Here I really refound my stride and technique, and smiled to myself for the first time during the days race. Suddenly, I was the hill runner again, and memories of the many borderline descents from the summer, notably Sorrell Hill, poured confidence back into my every treacherous step.
"You're flying," said Padraig as a rushed down now closing in on a Cormac and Vivian with each stride. It felt like flying, and there's nothing better...
The Long Finish
Sunday's run had prepared me for the deceptively elongated finish. I had torn past Vivian and Cormac in a fierce battle down the loose rubble at the Dargle, and surprisingly held them off on the last ascent, power walking my way past another black clad runner before turning into the now completely felled wood leading back into Crone Wood.
My speed was now stable, I didn't want to push out the boat too much, there was still a few kilometres to safe shores. It was here I caught up with Mick, long out of my sight, and always encouraging he yelled: "Keep going Rene." I had to accelerate further here as Mick was keeping a very solid downhill pace, and this led me into the tracks of Alan Ayling, easily noticeably in mountain bike shirt and huge hat, who as he said: "Had bonked completely at that stage."
Not much later, I was home safe, if not completely dry, in a respectable 01:37, a good 14 minutes quicker than Sunday's Recce. Again there was a price to pay, though, as my muscles instantly turned numb and useless, barely able to stretch. The soreness in my left heel is obviously aggravated, and I stupidly wore thick socks with narrow shoes leaving me with a thumb-sized bloody blister on my heel.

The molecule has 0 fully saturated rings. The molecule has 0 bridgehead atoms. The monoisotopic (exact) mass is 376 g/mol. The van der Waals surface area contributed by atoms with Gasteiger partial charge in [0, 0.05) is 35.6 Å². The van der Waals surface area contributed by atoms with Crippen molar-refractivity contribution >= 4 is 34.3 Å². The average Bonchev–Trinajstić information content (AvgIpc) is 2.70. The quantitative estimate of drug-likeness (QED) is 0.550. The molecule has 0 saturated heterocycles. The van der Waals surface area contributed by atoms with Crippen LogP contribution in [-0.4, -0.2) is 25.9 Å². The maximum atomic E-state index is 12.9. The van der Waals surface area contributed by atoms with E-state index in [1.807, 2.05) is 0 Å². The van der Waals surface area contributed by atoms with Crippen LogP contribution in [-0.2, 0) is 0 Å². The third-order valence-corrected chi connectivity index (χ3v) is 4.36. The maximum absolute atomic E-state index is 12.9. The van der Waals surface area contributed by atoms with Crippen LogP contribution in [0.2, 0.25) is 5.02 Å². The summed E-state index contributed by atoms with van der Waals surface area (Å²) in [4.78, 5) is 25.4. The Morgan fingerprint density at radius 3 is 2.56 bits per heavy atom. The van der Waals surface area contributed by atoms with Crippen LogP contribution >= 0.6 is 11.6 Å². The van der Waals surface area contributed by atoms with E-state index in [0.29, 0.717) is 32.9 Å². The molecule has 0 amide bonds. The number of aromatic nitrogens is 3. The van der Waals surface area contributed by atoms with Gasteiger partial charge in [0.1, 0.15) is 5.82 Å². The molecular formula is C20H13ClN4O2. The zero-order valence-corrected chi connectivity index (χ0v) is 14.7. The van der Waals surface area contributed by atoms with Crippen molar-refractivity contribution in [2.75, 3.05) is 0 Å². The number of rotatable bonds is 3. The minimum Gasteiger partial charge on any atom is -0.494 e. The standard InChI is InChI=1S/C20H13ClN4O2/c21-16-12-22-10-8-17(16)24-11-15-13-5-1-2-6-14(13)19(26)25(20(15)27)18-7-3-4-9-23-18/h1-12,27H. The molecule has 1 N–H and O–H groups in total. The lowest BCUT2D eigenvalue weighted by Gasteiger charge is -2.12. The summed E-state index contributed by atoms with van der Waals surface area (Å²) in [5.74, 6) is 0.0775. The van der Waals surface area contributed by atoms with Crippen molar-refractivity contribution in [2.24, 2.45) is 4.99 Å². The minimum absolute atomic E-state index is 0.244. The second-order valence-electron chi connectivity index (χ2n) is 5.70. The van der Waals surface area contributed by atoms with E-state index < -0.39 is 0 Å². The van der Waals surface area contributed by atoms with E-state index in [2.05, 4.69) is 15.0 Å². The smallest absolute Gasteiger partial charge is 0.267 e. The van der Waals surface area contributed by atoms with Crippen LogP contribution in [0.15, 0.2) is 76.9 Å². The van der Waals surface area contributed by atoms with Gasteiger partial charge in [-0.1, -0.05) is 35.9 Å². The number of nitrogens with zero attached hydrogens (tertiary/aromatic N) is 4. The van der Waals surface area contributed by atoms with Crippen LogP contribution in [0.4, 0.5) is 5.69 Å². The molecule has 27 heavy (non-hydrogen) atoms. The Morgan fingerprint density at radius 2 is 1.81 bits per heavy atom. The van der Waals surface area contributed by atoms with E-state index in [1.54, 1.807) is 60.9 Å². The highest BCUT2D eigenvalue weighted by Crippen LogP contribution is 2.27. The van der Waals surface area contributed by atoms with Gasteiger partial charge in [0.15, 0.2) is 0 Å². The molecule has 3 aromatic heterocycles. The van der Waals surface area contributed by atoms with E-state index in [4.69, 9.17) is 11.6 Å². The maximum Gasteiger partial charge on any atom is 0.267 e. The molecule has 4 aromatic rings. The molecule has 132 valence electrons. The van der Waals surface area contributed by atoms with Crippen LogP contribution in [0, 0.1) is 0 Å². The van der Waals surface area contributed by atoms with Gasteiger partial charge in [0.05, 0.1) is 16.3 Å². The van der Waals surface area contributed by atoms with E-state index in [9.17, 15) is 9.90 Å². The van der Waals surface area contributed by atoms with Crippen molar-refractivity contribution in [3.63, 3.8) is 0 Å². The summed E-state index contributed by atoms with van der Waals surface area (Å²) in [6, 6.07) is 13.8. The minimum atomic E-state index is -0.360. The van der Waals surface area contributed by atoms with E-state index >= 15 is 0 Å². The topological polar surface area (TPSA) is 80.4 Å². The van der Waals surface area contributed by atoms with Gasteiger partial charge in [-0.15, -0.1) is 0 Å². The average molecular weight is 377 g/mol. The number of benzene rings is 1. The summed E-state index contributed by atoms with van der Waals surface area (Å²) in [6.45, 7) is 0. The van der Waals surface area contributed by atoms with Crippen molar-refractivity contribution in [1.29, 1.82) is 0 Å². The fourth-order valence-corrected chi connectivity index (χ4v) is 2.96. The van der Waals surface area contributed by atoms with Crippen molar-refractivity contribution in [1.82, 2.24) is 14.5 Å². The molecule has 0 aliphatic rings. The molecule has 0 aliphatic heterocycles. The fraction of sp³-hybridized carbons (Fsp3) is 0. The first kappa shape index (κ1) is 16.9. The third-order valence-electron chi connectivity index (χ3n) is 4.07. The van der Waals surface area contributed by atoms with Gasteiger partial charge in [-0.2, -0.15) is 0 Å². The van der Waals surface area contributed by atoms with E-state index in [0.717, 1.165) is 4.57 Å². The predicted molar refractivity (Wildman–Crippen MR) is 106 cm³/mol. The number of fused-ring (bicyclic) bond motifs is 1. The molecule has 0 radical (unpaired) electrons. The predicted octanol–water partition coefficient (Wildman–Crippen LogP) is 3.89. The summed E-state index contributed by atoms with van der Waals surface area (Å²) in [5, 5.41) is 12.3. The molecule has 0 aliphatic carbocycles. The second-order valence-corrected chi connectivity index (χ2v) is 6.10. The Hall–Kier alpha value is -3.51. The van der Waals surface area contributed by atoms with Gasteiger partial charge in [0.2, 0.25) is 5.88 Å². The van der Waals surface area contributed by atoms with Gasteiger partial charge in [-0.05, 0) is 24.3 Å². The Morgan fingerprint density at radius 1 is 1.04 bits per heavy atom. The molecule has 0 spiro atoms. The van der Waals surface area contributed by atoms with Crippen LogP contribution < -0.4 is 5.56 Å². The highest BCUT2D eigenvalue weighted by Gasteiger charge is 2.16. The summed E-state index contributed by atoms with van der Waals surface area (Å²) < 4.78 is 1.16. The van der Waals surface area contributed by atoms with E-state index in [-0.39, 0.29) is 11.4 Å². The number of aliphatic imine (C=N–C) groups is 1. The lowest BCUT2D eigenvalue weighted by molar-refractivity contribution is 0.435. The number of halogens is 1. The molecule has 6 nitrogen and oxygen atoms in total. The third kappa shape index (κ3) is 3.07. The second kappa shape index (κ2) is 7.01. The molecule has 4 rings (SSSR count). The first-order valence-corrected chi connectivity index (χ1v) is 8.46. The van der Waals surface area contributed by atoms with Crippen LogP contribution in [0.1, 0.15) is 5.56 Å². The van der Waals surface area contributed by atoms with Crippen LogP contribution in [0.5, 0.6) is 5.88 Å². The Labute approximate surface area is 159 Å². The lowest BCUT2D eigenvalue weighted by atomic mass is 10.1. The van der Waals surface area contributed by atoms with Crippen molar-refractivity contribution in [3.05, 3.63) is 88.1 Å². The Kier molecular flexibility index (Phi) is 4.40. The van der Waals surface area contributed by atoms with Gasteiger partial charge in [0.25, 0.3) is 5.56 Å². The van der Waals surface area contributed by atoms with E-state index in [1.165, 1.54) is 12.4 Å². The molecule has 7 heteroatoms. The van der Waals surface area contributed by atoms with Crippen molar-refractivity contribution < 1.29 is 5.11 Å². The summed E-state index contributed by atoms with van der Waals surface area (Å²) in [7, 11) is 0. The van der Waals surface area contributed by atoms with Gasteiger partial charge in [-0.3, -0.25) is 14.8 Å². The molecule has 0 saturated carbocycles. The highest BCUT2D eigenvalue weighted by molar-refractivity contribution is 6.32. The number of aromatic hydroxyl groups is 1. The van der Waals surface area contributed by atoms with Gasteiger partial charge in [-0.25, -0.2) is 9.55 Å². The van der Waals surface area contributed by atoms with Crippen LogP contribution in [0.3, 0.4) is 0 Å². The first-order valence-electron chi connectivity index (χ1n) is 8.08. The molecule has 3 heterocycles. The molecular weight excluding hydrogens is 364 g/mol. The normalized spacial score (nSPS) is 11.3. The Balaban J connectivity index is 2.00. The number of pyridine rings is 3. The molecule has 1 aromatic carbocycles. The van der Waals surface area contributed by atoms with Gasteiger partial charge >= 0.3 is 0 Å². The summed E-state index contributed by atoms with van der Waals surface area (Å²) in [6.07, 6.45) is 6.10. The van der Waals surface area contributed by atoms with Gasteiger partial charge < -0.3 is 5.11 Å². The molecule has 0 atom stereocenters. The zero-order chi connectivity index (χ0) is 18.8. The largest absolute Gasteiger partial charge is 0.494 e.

Rest for God's Sake
I heard the above well-meant advice once again yesterday from several runners, and they'll be pleased to know that I will (seriously!) heed their advice.
Lindie's been saying it with a coach's experience to back her up, Paul's been saying it (and he knows his injuries), Jackie's broken it down the way I understand (science and numbers!), Sharlene has presented me with ever-present wisdom on matters of human self-understanding, and many others, and they are right, of course. Running is not just about following programs, but listening (not to others), but to signals from your body, and mine's not right anymore.
Too many new niggles added on to others, too much stiffness, so next week I'll take a relative rest. No speed training, just a few easy jogs, nothing else, and hopefully I'll soon be healed up completely, every ligament and fibre back to normal. There's a monumentally huge season ahead, bigger and more intimidating than the long one behind me, and I'll need to be at my freshest.
On that note, to all the runners who have made this season such a pleasure: Thank you for a fantastic first season, I am thoroughly looking forward to rejoining you all next years on the hills and trails!